The first time I watched the above video, I got pissed off. Why? Because my father went to Vietnam and suffered from PTSD for decades after he came home. I respect Alan Osmond for doing his bit as a clerk at Fort Ord. That is a valuable service to our country. But in this video, he acts like he was Rambo and was spared the war because he had a “higher calling” in show biz. That’s a bunch of crap.
My dad was forever haunted by his memories of Vietnam. Toward the end of his life, he used to have terrible nightmares. He’d jump out of bed while still sleeping, swinging his fists at imaginary assailants. One time, he hit the wall while fighting in his sleep. He damaged his middle finger so badly that there was talk that it might have to be amputated. My dad also had a serious drinking problem that was exacerbated by being at war, where booze was handed out freely. Nowadays, boozing isn’t promoted in the military like it was in my dad’s day. My dad, who came from a long line of drunks and was raised by a violent alcoholic, was a prime candidate for developing alcoholism himself. The stress of combat, along with the easy availability of booze, was devastating for him. And that devastation had ripple effects on everyone around him, as it profoundly affected him. So, when I hear Alan Osmond acting like Vietnam was a big adventure and he was this hot shot recruit who was deemed “too valuable” for combat, it smarts a bit.
My dad really suffered… and I, as his daughter, also suffered. My dad would have been a better father, husband, friend, and person if he hadn’t been an alcoholic with PTSD. My dad has been gone now for seven years, and I’m still haunted by him. I have some really good memories of him, but I also have a lot of traumatic ones. By the time he died in 2014, I had some complicated and confusing feelings about our relationship. I see all my friends sharing pictures of their dads on Father’s Day. I shared a couple of them, too. But the truth is, as much as I loved him, I didn’t like him very much. And a lot of the reason I didn’t like him was because he was abusive to me. I can’t help but wonder if he would have been less abusive if he hadn’t gone to war and come home with PTSD. I believe he would have been an alcoholic regardless, but maybe the PTSD wouldn’t have been as bad. Maybe we could have had a better relationship. I believe he had it in him to be kinder to me than he was.
I commented on the YouTube video about how “full of himself” Alan is. Some guy named David, who claimed to be a veteran himself, took me to task and told me to STFU. I ranted about that, too, on my old blog. Just because I am not a military veteran, that doesn’t mean I can’t make a comment about Alan Osmond’s service. I am so sick and tired of people trying to shut up people who express themselves. This attitude is especially prevalent in military circles, where it’s very common for veterans to ask anyone who says anything negative about the military if they’ve ever served. Whether or not a person has served should be irrelevant. As Americans, we should be able to express opinions about the military without someone demanding to know if we’ve ever served in the military. As someone who has been in the “military world” since birth, I certainly CAN have an opinion about it. Maybe my views about the military not as informed as Bill’s or another veteran’s would be, but it’s ridiculous and short-sighted to assume that someone who is exposed to the military world, even if they don’t wear a uniform, can’t form an opinion and express it.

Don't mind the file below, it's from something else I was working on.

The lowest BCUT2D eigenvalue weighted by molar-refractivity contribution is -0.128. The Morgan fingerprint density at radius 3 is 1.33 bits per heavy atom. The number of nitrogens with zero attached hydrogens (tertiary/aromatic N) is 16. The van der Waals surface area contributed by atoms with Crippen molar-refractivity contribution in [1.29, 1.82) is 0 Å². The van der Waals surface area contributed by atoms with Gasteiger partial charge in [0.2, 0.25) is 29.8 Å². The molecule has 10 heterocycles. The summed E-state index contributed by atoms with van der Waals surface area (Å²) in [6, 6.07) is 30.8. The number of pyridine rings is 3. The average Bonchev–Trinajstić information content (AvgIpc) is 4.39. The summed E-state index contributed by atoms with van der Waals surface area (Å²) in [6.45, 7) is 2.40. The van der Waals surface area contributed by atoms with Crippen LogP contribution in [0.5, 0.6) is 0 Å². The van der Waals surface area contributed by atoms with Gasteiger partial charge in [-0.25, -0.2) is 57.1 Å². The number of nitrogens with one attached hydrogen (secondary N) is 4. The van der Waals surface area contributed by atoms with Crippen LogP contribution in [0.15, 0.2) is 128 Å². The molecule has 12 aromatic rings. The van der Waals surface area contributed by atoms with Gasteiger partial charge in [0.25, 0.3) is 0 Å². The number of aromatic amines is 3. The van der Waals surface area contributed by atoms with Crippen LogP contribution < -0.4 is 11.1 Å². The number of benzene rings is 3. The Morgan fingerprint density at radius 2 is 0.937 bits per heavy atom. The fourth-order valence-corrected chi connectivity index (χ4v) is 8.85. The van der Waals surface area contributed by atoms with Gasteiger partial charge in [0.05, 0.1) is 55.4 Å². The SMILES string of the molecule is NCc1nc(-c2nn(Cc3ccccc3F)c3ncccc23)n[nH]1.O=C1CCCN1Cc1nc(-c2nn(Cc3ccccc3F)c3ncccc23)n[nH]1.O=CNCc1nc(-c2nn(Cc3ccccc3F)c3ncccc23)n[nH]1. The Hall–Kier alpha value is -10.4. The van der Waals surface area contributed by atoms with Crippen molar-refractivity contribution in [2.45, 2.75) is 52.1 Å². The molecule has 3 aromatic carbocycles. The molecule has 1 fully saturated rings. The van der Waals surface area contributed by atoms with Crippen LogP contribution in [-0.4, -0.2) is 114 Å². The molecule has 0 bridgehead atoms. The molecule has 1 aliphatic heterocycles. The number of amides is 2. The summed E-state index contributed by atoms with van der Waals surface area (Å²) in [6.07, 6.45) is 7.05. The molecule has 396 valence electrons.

If veterans who tell me to STFU really cared about real freedom and what putting on that uniform means, they would cherish the rights of people to share their views, regardless of how “offensive” they may be. I have spent my whole life around veterans, and I have tremendous respect for them and what they do. BUT– I have even more respect for veterans who understand that part of serving honorably is doing so with a pure, unselfish heart. Telling someone to STFU because you don’t think they have a right to an opinion is not particularly honorable. Why should I have more respect for someone who joined the military if they don’t have enough regard for me, as a fellow freedom loving American, to let me speak my mind?
Moreover, one can serve one’s country and NOT be a military veteran. I served my country in the Peace Corps. Others serve by being public servants or even being elected officials, although some elected officials have lost sight of being of “service” in their roles. I took the very same oath that every service member or government employee takes. Like my husband, I vowed to support and uphold the Constitution. Taking that oath as a military servicemember doesn’t make someone “special”. Peace Corps Volunteers also take that oath when they swear in, even though they don’t carry weapons or go into combat.
Someone called “Unknown” left me a comment on that old post about how I shouldn’t disparage Alan for being a clerk. The person wrote:
“There are a lot of soldiers that are on the clerk side. Without them the military would not be able to survive. So you are basically saying unless you were in a combat unit you didn’t serve. There are hundreds of thousands of soldiers that are in the offices as clerks. Doesn’t make them any less important.”
And this was my admittedly irritated response to “Unknown”, who obviously didn’t read very carefully:
It looks like you may have completely missed the point of this post.
I never said and don’t believe that clerks who serve in the military are “unimportant”. On the contrary, I have basic respect for anyone who serves, including Alan Osmond.
My point is that Alan Osmond’s comments about what he did during the Vietnam War are in poor taste. He admits that he only joined the Army because he didn’t want to go on a Mormon mission. He felt that he would have more impact for his church if he stayed home and continued performing with his brothers. So he got a connection in the entertainment business to see to it that he could stay in California and be a clerk.